The September employment report disappointed analysts; will it also complicate the Federal Reserve’s plan to begin withdrawing the monetary support that has cushioned the economy throughout the pandemic?
That was the key question following the Department of Labor’s DOL’s) report that employers added only 194,000 jobs for the month, following August’s sub-par addition of 366,000 workers. The unemployment rate fell to 4.8 percent from 5.2 percent – a negative indicator, reflecting the difficulty employers are having filling available positions.
The labor pool had five million fewer workers in February of this year compared to the same month last year, the New York Times reported, and 2.7 million workers have been unemployed for more than six months. “Yet the number of job openings is at a record high,” a mismatch that analysts find both perplexing and disturbing.
Many had hoped that with schools reopening and businesses revving up, pandemic-inhibited employment growth would resume. But the continued spread of the Delta variant and supply-chain bottlenecks produced a different result.
“This is quite a deflating report,” Nick Bunker, economic research director at Indeed, an employment service, told NBC News. “The hope was that August was an anomaly but the fact is, the delta variant was still with us in September. One optimistic interpretation is that Covid-19 case counts are receding, so future months should be stronger. But the reality is that we are still in a pandemic," he added.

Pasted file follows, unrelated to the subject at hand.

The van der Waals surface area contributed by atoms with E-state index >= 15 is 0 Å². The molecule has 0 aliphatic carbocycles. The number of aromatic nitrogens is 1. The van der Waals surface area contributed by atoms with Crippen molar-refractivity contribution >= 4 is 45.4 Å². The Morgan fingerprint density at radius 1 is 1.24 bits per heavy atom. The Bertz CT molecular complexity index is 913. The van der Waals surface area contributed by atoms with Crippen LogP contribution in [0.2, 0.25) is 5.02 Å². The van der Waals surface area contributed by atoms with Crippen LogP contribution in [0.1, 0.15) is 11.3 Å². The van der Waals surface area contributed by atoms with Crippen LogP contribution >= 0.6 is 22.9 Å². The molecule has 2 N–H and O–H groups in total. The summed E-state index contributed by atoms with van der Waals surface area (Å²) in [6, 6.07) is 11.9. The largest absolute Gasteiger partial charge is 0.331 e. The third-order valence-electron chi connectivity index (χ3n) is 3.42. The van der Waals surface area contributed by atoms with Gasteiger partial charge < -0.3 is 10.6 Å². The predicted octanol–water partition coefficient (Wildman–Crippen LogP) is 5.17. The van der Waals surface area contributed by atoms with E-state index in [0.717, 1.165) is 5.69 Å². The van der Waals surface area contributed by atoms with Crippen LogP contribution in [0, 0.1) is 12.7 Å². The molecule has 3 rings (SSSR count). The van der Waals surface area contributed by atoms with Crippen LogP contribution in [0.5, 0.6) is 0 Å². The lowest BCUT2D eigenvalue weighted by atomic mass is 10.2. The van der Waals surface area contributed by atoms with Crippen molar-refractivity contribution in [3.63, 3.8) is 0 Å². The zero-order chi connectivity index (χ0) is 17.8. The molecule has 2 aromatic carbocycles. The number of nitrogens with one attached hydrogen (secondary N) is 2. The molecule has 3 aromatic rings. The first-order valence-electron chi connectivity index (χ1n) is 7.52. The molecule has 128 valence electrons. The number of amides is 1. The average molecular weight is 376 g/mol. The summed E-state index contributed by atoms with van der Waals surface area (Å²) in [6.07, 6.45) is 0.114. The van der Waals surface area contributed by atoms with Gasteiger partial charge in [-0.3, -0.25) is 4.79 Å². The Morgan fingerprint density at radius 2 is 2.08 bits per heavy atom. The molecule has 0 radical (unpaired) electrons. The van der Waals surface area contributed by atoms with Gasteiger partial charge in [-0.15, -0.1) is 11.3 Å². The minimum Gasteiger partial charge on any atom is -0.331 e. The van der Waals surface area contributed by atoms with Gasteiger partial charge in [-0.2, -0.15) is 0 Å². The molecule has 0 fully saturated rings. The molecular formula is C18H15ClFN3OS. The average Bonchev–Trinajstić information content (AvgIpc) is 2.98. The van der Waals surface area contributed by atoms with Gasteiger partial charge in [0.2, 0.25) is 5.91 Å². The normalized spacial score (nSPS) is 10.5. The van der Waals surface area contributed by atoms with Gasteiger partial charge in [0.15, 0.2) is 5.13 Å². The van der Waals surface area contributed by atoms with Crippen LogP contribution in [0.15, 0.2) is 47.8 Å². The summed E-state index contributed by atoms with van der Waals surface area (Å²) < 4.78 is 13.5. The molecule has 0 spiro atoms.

The Fed, which has been maintaining a dovish policy stance (keeping interest rates low and its bond-purchasing activity high), has become increasingly concerned about inflationary pressures. In recent public statements, members of the Federal Open Market Committee (FOMC), the Fed’s policy-setting arm, have acknowledged that inflationary pressures they had viewed as transitory are proving to be more persistent than they would like.
”My own view would be that the ‘substantial-further-progress’ test for employment is all but met,” Powell said in a September 22 news conference, noting the post-meeting FOMC statement indicating that “tapering” the bond purchases could begin in November. Speaking before the release of the September labor report, Powell noted that “it wouldn’t take a knockout or super-strong employment report” to keep that tapering plan on course. While the employment report was far from “super strong,” it isn’t expected to alter Powell’s position or the tapering schedule.
Interest Rate Outlook
That doesn’t mean interest rates will necessarily begin to rise in tandem with the decline in bond purchases. The two policy levers are related but separate, analysts explain. In fact, Fed officials have indicated that they plan to exercise more restraint on the interest rate front, giving them flexibility to increase rates if necessary to curb inflation, while allowing them to avoid the risk of acting too quickly and quashing economic growth. Against that policy backdrop, Freddie Mac economists are predicting that mortgage rates will remain below 3 percent this year and won’t go much above that in 2022.
With mortgage rates running well within the favorable range for home buyers, the housing market has sizzled, seemingly detached from, if not entirely oblivious to, the pandemic and the economic turbulence it has created. Recent housing reports suggest that the slowing in home sales and price increases that housing analysts have been predicting for months may have finally begun.